Okojere announced a downward review of the Merchant Service Charge (MSC) from 0.75 per cent capped at N1,200 to 0.50 per cent capped at N1,000.
“The cash-less policy provides safe and efficient mechanisms for making and receiving payments with minimum risks to the CBN, payment service providers and end-users.
“The cashless payment is catching on to the extent that even the lowly members of the society now do transactions online.
“Without this policy, Nigeria cannot be integrated into the world’s financial system,” the statement read.
Pushing for the full use of the online payment system, the apex bank said for Nigeria to actively play at the world stage, “our payment system must be successfully benchmarked against the global best practices, as in most developed nations of the world.”
The Americans will see attack on Saudi oil as an attack on them
Its size and production capacity makes it a critical part of the global oil supply industry.
It’s not yet clear how much damage was caused to the two plants or for how long production will be impacted, but the Saudi oil minister confirmed overnight a temporary loss of 5.7 million barrels per day of production because of the attacks.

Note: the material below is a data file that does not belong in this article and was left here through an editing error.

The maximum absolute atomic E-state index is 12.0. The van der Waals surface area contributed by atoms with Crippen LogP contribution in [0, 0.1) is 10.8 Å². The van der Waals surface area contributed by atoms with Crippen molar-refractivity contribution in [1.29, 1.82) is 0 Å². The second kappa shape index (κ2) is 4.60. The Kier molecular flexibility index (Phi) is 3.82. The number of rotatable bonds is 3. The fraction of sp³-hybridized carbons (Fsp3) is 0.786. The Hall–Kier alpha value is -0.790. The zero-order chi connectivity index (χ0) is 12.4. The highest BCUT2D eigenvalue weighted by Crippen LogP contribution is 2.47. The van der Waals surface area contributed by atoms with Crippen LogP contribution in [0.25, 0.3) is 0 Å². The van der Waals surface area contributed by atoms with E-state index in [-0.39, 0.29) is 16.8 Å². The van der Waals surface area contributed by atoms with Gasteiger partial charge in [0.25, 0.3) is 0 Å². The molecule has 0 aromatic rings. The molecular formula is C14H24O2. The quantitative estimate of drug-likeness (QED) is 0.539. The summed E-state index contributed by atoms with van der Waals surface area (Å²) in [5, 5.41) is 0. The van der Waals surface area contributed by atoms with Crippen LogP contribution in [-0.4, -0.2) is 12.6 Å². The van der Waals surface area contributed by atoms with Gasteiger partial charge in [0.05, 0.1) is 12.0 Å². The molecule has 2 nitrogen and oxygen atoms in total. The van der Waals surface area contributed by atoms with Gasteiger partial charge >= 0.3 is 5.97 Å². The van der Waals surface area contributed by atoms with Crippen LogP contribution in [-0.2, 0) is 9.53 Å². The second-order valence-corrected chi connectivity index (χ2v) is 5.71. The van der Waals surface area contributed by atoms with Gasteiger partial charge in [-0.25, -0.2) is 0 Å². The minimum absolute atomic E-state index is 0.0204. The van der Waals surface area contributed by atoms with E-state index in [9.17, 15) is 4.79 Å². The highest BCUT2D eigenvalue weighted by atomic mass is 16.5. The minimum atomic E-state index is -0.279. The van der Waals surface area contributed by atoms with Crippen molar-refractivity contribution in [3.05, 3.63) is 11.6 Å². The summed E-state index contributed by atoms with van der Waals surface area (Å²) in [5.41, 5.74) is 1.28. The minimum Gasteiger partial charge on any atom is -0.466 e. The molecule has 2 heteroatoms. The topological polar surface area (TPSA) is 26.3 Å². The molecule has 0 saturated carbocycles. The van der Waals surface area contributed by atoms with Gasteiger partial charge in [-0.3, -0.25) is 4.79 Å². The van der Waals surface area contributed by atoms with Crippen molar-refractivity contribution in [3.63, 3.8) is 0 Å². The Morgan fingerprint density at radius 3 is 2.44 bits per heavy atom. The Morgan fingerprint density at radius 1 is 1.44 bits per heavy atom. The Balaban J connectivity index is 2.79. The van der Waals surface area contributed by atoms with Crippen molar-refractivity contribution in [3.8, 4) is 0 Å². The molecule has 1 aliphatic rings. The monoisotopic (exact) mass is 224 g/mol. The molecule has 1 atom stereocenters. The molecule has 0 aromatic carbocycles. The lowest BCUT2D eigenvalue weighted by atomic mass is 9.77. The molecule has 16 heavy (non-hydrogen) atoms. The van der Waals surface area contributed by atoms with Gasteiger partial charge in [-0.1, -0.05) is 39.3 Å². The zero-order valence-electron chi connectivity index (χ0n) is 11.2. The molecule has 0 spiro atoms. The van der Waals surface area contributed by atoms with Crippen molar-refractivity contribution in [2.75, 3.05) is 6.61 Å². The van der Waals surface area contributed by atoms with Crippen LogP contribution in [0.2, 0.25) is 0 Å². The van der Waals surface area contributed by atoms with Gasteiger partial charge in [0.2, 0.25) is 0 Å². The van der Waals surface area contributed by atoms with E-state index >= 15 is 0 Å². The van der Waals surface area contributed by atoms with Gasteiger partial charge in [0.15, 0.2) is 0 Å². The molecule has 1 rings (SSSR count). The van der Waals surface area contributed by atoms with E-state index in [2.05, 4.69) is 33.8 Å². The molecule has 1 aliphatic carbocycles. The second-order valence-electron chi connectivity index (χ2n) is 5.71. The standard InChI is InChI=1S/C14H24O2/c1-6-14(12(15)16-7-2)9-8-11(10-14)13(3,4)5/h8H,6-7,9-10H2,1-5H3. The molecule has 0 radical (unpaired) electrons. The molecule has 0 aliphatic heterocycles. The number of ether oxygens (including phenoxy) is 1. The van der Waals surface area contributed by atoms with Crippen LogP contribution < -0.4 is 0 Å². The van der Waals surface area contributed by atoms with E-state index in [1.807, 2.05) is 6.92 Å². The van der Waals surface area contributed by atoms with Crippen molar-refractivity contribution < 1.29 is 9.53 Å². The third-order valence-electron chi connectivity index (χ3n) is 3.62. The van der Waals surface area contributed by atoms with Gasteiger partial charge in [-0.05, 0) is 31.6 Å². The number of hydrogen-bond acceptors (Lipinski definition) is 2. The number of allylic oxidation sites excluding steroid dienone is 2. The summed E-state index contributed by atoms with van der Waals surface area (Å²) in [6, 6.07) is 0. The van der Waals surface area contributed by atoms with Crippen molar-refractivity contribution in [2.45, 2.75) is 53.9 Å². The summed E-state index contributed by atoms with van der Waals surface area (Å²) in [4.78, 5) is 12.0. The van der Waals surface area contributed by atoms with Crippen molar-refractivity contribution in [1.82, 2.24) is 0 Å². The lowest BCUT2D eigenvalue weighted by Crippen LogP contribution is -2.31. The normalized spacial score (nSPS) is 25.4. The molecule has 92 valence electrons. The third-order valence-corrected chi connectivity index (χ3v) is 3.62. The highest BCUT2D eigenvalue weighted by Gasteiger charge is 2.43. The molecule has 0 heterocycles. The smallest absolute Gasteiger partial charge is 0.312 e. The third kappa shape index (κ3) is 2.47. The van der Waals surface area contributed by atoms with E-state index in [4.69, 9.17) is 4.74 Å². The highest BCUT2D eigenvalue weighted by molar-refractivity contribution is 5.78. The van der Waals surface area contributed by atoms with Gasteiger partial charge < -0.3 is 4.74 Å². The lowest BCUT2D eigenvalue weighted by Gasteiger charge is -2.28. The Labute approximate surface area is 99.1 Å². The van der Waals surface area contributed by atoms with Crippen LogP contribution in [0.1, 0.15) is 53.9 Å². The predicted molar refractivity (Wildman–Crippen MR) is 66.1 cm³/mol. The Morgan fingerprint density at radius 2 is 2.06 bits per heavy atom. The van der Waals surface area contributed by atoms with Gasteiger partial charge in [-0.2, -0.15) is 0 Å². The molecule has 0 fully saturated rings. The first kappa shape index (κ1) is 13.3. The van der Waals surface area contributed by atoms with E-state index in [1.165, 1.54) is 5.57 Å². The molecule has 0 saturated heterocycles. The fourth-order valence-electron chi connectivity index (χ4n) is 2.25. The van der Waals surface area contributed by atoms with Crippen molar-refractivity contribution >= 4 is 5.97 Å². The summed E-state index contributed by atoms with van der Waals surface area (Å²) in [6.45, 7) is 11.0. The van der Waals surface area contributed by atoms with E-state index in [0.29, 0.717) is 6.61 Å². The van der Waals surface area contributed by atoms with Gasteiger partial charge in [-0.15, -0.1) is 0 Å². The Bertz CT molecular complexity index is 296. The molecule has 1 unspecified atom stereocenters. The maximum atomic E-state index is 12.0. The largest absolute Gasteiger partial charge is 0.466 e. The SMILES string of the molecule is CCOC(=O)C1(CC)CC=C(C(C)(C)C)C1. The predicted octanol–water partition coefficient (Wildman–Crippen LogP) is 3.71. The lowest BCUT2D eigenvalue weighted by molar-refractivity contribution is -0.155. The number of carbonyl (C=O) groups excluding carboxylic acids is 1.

For context, Saudi Arabia pumped 9.8 million barrels per day in August.
The Abqaiq plant was the target of a failed al Qaeda attack in 2006. Since then it has been heavily fortified but is still vulnerable from the air, especially from drones which can bypass air defence systems.
In terms of the impact on the global market and oil supply: well, short term there may be a problem which will become clear when the markets open on Monday morning.
But longer term the gap will probably be bridged by increasing production elsewhere and by releasing reserves into the market.